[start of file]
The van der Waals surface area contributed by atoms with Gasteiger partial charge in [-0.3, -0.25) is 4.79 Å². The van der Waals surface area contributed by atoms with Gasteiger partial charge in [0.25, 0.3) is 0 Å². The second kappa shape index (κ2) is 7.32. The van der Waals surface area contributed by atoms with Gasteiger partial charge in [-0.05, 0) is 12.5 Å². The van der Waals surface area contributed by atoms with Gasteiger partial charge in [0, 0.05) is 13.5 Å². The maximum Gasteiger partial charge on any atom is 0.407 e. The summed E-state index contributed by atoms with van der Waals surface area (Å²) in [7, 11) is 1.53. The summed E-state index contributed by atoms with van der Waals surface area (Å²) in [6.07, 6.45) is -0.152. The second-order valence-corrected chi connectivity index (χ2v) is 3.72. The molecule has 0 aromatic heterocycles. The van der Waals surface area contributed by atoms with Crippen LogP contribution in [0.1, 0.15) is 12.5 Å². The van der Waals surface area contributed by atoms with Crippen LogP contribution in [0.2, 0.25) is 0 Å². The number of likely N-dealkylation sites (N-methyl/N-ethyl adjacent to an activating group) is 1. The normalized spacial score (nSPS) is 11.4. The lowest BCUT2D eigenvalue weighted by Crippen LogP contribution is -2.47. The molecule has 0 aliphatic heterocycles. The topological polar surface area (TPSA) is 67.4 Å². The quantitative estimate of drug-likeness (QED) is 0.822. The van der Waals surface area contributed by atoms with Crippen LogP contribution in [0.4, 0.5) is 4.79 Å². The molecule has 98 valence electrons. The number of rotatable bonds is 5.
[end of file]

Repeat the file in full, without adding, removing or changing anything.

The van der Waals surface area contributed by atoms with Gasteiger partial charge in [-0.3, -0.25) is 4.79 Å². The van der Waals surface area contributed by atoms with Gasteiger partial charge in [0.25, 0.3) is 0 Å². The second kappa shape index (κ2) is 7.32. The van der Waals surface area contributed by atoms with Gasteiger partial charge in [-0.05, 0) is 12.5 Å². The van der Waals surface area contributed by atoms with Gasteiger partial charge in [0, 0.05) is 13.5 Å². The maximum Gasteiger partial charge on any atom is 0.407 e. The summed E-state index contributed by atoms with van der Waals surface area (Å²) in [7, 11) is 1.53. The summed E-state index contributed by atoms with van der Waals surface area (Å²) in [6.07, 6.45) is -0.152. The second-order valence-corrected chi connectivity index (χ2v) is 3.72. The molecule has 0 aromatic heterocycles. The van der Waals surface area contributed by atoms with Crippen LogP contribution in [0.1, 0.15) is 12.5 Å². The van der Waals surface area contributed by atoms with Crippen LogP contribution in [0.2, 0.25) is 0 Å². The number of likely N-dealkylation sites (N-methyl/N-ethyl adjacent to an activating group) is 1. The normalized spacial score (nSPS) is 11.4. The lowest BCUT2D eigenvalue weighted by Crippen LogP contribution is -2.47. The molecule has 0 aliphatic heterocycles. The topological polar surface area (TPSA) is 67.4 Å². The quantitative estimate of drug-likeness (QED) is 0.822. The van der Waals surface area contributed by atoms with Crippen LogP contribution in [0.4, 0.5) is 4.79 Å². The molecule has 98 valence electrons. The number of rotatable bonds is 5.